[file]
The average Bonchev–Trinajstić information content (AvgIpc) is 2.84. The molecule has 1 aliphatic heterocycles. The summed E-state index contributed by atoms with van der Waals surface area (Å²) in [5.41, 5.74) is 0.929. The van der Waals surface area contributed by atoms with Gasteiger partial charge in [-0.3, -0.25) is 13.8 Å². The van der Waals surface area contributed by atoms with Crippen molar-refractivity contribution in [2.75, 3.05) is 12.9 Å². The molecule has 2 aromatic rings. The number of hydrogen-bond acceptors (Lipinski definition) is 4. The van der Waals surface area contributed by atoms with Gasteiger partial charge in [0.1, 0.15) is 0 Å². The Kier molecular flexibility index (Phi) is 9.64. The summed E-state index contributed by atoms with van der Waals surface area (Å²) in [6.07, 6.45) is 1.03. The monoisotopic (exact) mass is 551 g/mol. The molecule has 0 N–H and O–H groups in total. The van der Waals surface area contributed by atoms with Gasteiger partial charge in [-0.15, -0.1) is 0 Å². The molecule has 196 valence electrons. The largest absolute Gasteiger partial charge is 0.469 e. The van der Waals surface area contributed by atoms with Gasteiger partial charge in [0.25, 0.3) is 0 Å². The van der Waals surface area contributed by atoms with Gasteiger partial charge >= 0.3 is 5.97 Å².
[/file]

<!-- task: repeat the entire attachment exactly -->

The average Bonchev–Trinajstić information content (AvgIpc) is 2.84. The molecule has 1 aliphatic heterocycles. The summed E-state index contributed by atoms with van der Waals surface area (Å²) in [5.41, 5.74) is 0.929. The van der Waals surface area contributed by atoms with Gasteiger partial charge in [-0.3, -0.25) is 13.8 Å². The van der Waals surface area contributed by atoms with Crippen molar-refractivity contribution in [2.75, 3.05) is 12.9 Å². The molecule has 2 aromatic rings. The number of hydrogen-bond acceptors (Lipinski definition) is 4. The van der Waals surface area contributed by atoms with Gasteiger partial charge in [0.1, 0.15) is 0 Å². The Kier molecular flexibility index (Phi) is 9.64. The summed E-state index contributed by atoms with van der Waals surface area (Å²) in [6.07, 6.45) is 1.03. The monoisotopic (exact) mass is 551 g/mol. The molecule has 0 N–H and O–H groups in total. The van der Waals surface area contributed by atoms with Gasteiger partial charge in [-0.15, -0.1) is 0 Å². The molecule has 196 valence electrons. The largest absolute Gasteiger partial charge is 0.469 e. The van der Waals surface area contributed by atoms with Gasteiger partial charge in [0.25, 0.3) is 0 Å². The van der Waals surface area contributed by atoms with Gasteiger partial charge >= 0.3 is 5.97 Å².